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Best mattresses 2022: Which? Best Buys and expert buying advice

Choose the best mattress for you with our top recommendations and buying tips
Lisa Galliers

Use our expert mattress buying advice and trusted Best Buy recommendations to choose the best mattress for your home. 

Whether you want a pocket-sprung or memory foam mattress, our rigorous, independent lab tests have found big differences between the worst and best mattresses of each type. Make the wrong choice and you risk being lumbered with a needlessly expensive mattress that's uncomfortable and unsupportive, or one that starts out well, but sags before the eight to 10 years a mattress should last. 

 Although mattresses can be expensive, some of our Best Buys start at less than £150 – so a good night's sleep might cost less than you expect. Read on to find out which mattresses were a dream in our testing, and which ones turned out to be a nightmare you'd want to avoid. 

To see all the mattresses we've tested go to our mattress reviews.

Best mattresses for 2022

Here's our pick of the top Best Buy mattresses, including the cheapest mattress we've seen that sailed through our tough testing.

Join Which? to get access to all our Best Buys and mattress reviews. We've tested hundreds of mattresses from brands including Emma, Eve and Silentnight, but only the very best make a Best Buy

Best mattress overall

    • best buy
    • Body support overall
    • Durability
    • Stability

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Compare all our best mattresses or take a look out our top pick recommendations, below.

Best cheap mattress

    • best buy
    • Body support overall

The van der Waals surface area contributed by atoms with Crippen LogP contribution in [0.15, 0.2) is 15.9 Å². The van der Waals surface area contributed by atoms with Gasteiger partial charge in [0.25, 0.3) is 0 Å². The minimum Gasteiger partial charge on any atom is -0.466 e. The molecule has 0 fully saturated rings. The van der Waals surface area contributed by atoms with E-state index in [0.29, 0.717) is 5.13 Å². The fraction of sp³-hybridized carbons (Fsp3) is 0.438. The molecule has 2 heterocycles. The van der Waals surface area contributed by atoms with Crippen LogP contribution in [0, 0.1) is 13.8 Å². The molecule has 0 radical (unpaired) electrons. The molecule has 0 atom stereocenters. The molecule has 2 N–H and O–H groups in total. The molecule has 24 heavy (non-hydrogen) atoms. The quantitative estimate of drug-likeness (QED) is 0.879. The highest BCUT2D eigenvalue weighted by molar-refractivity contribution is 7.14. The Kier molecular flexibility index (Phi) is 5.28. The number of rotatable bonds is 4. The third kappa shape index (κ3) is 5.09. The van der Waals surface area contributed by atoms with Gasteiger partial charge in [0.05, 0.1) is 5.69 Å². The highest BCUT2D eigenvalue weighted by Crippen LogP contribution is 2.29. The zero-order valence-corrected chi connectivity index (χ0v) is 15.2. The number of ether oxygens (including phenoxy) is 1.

• Durability
    • Stability

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See our best cheap mattress recommendations.

Best memory foam mattress

    • best buy
    • Body support overall
    • Durability
    • Stability

    Test score

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See our best memory foam mattress recommendations.

Best pocket-sprung mattress

    • best buy
    • Body support overall
    • Durability
    • Stability

    Test score

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See our best pocket-sprung mattress recommendations.

Best boxed mattress

    • best buy
    • Body support overall
    • Durability
    • Stability

    Test score

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See our best boxed mattress recommendations.

Video: how to buy the best mattress

Whether you need to replace an old mattress, or need a brand-new one, watch our video to help you pick the perfect mattress for your sleeping position, body shape and bedroom.

Mattress types: pocket-sprung, memory foam or boxed?

There are four main mattress types to choose from: pocket-sprung, latex, coil and memory foam. Mattresses can be bought in store, or delivered as a bed-in-a-box or rolled up. Mattresses of all types have impressed in our tough tests, so the type you choose really comes down to personal preference and how much you want to spend.

Most mattress manufacturers make more than one type, and the manufacturing process and cost will be different for each.

Pocket-sprung mattresses

The insides of a pocket-sprung mattress

If you want a traditional mattress with a natural filling, such as wool, you'll want pocket-sprung.

  • Pros Each spring is enclosed in its own fabric 'pocket' and reacts to pressure from your body independently.
  • Cons Can be expensive, some sag significantly over time, don't mould to your shape in the same way as memory foam, generally not as warm as memory foam mattresses.